Violence Against Indigenous Women Has Long Slipped Through The Cracks. These States Are Trying To Change That.
Wyoming, New Mexico, Montana, Minnesota, Arizona, California and Nebraska have formed task forces to investigate violence against indigenous women. Although advocates are wary that nothing will come from it, they're pleased with the first step.
7 States Form Task Forces To Curb Rates Of Violence Against Indigenous Women
It's been seven years since passing boaters found Dawn Day's body floating in a lake on the high plains of Wyoming. Sitting next to each other on the couch, a warm breeze coming in through the screen door, her dad Gregory Day and her aunt Madeleine Day miss Dawn's laughter. "She was crazy," Madeleine Day says. "Crazy in a good way, huh?" Gregory Day says. "Make you laugh." (Edwards, 7/23)
In other news —
Indian Health Service Hospital Reforms Urged By HHS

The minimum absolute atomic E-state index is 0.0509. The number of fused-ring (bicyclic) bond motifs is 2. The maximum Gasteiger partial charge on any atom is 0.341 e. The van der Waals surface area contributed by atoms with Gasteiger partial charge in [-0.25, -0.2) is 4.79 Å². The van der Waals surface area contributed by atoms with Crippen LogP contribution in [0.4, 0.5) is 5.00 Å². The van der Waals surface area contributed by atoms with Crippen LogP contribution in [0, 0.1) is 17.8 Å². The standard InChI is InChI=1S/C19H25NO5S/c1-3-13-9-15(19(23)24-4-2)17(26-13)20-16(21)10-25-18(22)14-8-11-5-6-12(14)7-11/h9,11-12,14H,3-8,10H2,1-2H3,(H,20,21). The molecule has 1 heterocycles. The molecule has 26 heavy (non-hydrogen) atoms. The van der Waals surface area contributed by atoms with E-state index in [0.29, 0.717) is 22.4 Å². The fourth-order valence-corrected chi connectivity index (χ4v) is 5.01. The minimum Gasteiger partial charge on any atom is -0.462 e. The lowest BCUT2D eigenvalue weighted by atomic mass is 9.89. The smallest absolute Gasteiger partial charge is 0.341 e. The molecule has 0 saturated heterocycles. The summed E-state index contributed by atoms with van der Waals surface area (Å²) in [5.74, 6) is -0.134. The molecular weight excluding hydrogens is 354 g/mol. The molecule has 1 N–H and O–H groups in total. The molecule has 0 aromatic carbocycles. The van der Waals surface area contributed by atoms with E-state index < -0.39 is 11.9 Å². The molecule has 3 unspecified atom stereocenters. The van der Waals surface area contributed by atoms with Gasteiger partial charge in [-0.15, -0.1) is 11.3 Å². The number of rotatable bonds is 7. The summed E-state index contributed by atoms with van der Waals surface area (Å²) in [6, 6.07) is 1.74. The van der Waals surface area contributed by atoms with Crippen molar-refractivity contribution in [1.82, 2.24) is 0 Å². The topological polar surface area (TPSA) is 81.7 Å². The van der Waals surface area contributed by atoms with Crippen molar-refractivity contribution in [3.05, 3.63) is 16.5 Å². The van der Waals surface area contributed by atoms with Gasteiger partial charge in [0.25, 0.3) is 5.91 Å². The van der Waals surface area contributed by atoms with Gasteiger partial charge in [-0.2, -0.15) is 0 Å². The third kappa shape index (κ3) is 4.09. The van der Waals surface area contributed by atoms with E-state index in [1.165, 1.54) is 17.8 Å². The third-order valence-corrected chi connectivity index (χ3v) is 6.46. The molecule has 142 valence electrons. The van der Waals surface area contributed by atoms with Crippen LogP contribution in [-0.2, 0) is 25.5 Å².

Two new HHS Office of the Inspector General reports identified major deficiencies in Indian Health Service management and policies that led to severe quality and safety problems, risky opioid prescribing and dispensing practices, and vulnerable information technology systems. In one study, the OIG found that IHS made significant improvements at one troubled South Dakota hospital following a seven-month closure of the emergency department in 2015 and 2016 due to quality of care and safety issues. (Meyer, 7/22)
In case you missed it: How The Eastern Cherokee Took Control Of Their Health Care